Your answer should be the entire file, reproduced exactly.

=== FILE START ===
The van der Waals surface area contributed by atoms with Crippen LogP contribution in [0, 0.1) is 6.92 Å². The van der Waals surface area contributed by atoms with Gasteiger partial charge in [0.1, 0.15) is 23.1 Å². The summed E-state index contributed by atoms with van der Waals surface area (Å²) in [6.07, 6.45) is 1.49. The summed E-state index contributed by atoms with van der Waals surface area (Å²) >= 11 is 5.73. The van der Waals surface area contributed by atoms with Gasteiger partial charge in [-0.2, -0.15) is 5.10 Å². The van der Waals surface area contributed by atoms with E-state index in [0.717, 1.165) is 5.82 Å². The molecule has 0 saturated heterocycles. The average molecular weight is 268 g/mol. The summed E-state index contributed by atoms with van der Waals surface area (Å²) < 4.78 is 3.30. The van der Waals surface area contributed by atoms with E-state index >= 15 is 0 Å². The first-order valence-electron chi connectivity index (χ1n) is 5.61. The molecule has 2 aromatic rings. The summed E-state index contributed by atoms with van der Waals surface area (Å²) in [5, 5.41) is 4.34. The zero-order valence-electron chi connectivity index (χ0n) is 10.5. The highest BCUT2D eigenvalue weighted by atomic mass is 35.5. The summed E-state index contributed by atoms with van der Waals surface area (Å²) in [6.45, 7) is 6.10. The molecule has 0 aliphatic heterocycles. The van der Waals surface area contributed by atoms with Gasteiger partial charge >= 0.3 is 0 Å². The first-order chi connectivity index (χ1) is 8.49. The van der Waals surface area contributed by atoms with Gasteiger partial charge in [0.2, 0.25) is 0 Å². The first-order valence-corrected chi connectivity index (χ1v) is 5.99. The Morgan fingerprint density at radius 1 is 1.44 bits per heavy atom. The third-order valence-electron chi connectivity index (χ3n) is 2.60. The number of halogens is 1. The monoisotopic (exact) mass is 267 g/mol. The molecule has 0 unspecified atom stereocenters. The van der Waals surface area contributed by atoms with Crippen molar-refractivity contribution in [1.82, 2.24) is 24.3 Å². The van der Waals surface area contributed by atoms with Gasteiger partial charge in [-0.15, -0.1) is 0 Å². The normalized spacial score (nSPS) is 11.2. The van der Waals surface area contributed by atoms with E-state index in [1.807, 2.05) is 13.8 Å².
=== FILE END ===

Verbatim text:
The van der Waals surface area contributed by atoms with Crippen LogP contribution in [0, 0.1) is 6.92 Å². The van der Waals surface area contributed by atoms with Gasteiger partial charge in [0.1, 0.15) is 23.1 Å². The summed E-state index contributed by atoms with van der Waals surface area (Å²) in [6.07, 6.45) is 1.49. The summed E-state index contributed by atoms with van der Waals surface area (Å²) >= 11 is 5.73. The van der Waals surface area contributed by atoms with Gasteiger partial charge in [-0.2, -0.15) is 5.10 Å². The van der Waals surface area contributed by atoms with E-state index in [0.717, 1.165) is 5.82 Å². The molecule has 0 saturated heterocycles. The average molecular weight is 268 g/mol. The summed E-state index contributed by atoms with van der Waals surface area (Å²) < 4.78 is 3.30. The van der Waals surface area contributed by atoms with E-state index >= 15 is 0 Å². The first-order valence-electron chi connectivity index (χ1n) is 5.61. The molecule has 2 aromatic rings. The summed E-state index contributed by atoms with van der Waals surface area (Å²) in [5, 5.41) is 4.34. The zero-order valence-electron chi connectivity index (χ0n) is 10.5. The highest BCUT2D eigenvalue weighted by atomic mass is 35.5. The summed E-state index contributed by atoms with van der Waals surface area (Å²) in [6.45, 7) is 6.10. The molecule has 0 aliphatic heterocycles. The van der Waals surface area contributed by atoms with Gasteiger partial charge >= 0.3 is 0 Å². The first-order chi connectivity index (χ1) is 8.49. The van der Waals surface area contributed by atoms with Gasteiger partial charge in [0.2, 0.25) is 0 Å². The first-order valence-corrected chi connectivity index (χ1v) is 5.99. The Morgan fingerprint density at radius 1 is 1.44 bits per heavy atom. The third-order valence-electron chi connectivity index (χ3n) is 2.60. The number of halogens is 1. The monoisotopic (exact) mass is 267 g/mol. The molecule has 0 unspecified atom stereocenters. The van der Waals surface area contributed by atoms with Crippen molar-refractivity contribution in [1.82, 2.24) is 24.3 Å². The van der Waals surface area contributed by atoms with Gasteiger partial charge in [-0.15, -0.1) is 0 Å². The normalized spacial score (nSPS) is 11.2. The van der Waals surface area contributed by atoms with E-state index in [1.807, 2.05) is 13.8 Å².